The Ron DeSantis Campaign Is DeToast

by | Aug 8, 2023 | Opinions & Commentary

Ron DeSantis at a Turning Point USA convention. Image: Gage Skidmore, Openverse

The Ron DeSantis Campaign Is DeToast

by | Aug 8, 2023 | Opinions & Commentary

Ron DeSantis at a Turning Point USA convention. Image: Gage Skidmore, Openverse

The American people have gotten to know Ron DeSantis, and they don't like him at all—for good reason. His campaign is collapsing. And it will long be remembered as a national joke.

Republished with permission from Steve Schmidt,

According to Bloomberg News, this weekend has been another very difficult one for the disintegrating Ron DeSantis campaign. Let’s read from the story by Bloomberg’s Nancy Cook:

Ron DeSantis promised a reset of his presidential campaign. Many of his campaign staffers are still waiting.

Several people believe the Republican candidate’s bid lacks a coherent strategy and message. According to people familiar with the campaign, the operation is disorganized, with different teams pursuing their own agendas, and little communication between groups, said the people familiar, who requested anonymity to discuss the campaign’s inner workings.

There’s a couple of things going on in that paragraph. First, the Ron DeSantis campaign is disintegrating. And the evidence is the leaks.

Nancy Cook’s anonymously sourced story makes clear that the voices from inside the campaign expressing such worry are the very people who are responsible for the campaign reset—the Ron DeSantis staff—but they feel siloed, disconnected and disorganized.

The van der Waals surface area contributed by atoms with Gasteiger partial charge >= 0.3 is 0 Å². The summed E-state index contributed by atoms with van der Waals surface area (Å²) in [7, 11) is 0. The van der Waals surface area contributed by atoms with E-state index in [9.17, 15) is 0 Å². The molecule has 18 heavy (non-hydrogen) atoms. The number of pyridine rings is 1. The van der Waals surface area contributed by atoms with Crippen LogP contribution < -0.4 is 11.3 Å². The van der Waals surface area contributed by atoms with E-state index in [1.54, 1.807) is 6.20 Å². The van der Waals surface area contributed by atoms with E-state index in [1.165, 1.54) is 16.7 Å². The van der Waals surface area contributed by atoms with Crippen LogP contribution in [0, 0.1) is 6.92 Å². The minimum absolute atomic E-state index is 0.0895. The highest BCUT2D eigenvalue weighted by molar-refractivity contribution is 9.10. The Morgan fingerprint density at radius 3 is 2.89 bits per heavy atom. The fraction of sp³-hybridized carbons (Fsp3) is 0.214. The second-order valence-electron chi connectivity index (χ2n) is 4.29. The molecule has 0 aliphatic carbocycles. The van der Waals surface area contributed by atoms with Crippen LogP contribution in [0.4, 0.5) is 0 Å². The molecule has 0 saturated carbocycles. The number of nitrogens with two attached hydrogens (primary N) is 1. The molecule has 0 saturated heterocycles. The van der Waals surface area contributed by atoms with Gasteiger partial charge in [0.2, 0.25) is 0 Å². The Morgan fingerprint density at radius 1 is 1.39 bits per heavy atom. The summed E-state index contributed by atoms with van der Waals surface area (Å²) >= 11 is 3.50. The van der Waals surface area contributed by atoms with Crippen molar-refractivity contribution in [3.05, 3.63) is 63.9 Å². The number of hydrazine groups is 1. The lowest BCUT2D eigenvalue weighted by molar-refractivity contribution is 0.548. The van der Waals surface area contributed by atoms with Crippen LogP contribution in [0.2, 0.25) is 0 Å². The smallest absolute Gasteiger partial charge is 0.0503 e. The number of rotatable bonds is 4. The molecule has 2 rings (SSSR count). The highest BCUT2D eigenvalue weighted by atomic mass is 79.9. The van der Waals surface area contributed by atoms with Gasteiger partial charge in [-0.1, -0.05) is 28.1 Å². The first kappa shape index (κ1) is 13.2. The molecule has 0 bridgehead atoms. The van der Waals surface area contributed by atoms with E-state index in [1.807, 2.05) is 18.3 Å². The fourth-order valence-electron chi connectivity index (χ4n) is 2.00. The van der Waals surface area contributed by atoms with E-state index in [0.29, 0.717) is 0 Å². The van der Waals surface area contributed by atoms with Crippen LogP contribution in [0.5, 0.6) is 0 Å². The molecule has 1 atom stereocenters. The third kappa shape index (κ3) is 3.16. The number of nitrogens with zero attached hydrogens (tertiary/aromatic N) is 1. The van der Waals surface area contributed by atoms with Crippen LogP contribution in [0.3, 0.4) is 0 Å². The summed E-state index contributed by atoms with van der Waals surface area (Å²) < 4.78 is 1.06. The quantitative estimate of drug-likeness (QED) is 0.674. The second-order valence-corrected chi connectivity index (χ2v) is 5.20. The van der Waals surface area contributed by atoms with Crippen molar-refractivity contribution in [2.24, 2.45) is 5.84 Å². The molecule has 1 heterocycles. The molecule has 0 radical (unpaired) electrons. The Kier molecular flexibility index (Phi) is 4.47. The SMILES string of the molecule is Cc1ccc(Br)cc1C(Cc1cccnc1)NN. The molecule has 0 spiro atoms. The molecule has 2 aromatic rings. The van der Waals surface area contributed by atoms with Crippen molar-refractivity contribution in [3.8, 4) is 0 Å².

One of the things that happens when a campaign starts to disintegrate is the leaking starts. It marks a collapse of discipline of teamwork. And the Ron DeSantis campaign has reached that pathetic stage. It’s important to remember that Ron DeSantis isn’t running to be mayor of Tallahassee. Ron DeSantis is running to be President of the United States.

He is a micromanaging freak show, to say the least. Ron DeSantis has never managed anything, never run anything besides the state of Florida, which he’s done, well, let’s just say ineffectively for the last five years, despite his 20-point reelection bid.

What Ron DeSantis has done is declare war on the state’s largest employer—Disney—and stoke a jihad against the educational system in Florida. Now, Florida voters may like that a bit, but it’s not effective leadership. This incredible paragraph details what a sorry manager Ron DeSantis is—even posting an official message on X, the platform formerly called Twitter.

His campaign is rife with bureaucracy. According to the people briefed on the communication strategy, the governor and his wife, Casey DeSantis, must personally approve many of the messages, a process that can take two days and could slow their ability to respond to campaign developments. They said that some at the highest rungs of the campaign leadership consider the operation flawed and worry they are watching the Florida governor’s chances of winning the GOP nomination slip away.